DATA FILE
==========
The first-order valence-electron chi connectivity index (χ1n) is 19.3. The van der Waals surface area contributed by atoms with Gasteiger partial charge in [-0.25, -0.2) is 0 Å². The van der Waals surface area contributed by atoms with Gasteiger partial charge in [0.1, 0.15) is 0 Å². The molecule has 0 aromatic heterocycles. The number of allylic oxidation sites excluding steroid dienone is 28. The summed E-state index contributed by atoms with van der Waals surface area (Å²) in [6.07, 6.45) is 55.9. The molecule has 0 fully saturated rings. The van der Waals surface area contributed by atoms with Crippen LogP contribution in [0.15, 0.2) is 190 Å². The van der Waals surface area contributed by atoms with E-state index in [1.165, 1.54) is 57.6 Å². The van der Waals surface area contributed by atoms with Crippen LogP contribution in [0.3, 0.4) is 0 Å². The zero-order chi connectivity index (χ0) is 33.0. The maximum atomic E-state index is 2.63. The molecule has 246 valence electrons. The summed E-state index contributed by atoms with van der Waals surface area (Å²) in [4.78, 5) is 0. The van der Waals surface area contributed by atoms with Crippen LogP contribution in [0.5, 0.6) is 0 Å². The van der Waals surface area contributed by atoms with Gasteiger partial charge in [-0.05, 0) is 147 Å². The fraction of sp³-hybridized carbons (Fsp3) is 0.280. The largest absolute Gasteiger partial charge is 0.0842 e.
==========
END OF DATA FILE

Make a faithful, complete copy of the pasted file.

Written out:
The first-order valence-electron chi connectivity index (χ1n) is 19.3. The van der Waals surface area contributed by atoms with Gasteiger partial charge in [-0.25, -0.2) is 0 Å². The van der Waals surface area contributed by atoms with Gasteiger partial charge in [0.1, 0.15) is 0 Å². The molecule has 0 aromatic heterocycles. The number of allylic oxidation sites excluding steroid dienone is 28. The summed E-state index contributed by atoms with van der Waals surface area (Å²) in [6.07, 6.45) is 55.9. The molecule has 0 fully saturated rings. The van der Waals surface area contributed by atoms with Crippen LogP contribution in [0.15, 0.2) is 190 Å². The van der Waals surface area contributed by atoms with E-state index in [1.165, 1.54) is 57.6 Å². The van der Waals surface area contributed by atoms with Crippen LogP contribution in [0.3, 0.4) is 0 Å². The zero-order chi connectivity index (χ0) is 33.0. The maximum atomic E-state index is 2.63. The molecule has 246 valence electrons. The summed E-state index contributed by atoms with van der Waals surface area (Å²) in [4.78, 5) is 0. The van der Waals surface area contributed by atoms with Crippen LogP contribution in [0.5, 0.6) is 0 Å². The van der Waals surface area contributed by atoms with Gasteiger partial charge in [-0.05, 0) is 147 Å². The fraction of sp³-hybridized carbons (Fsp3) is 0.280. The largest absolute Gasteiger partial charge is 0.0842 e.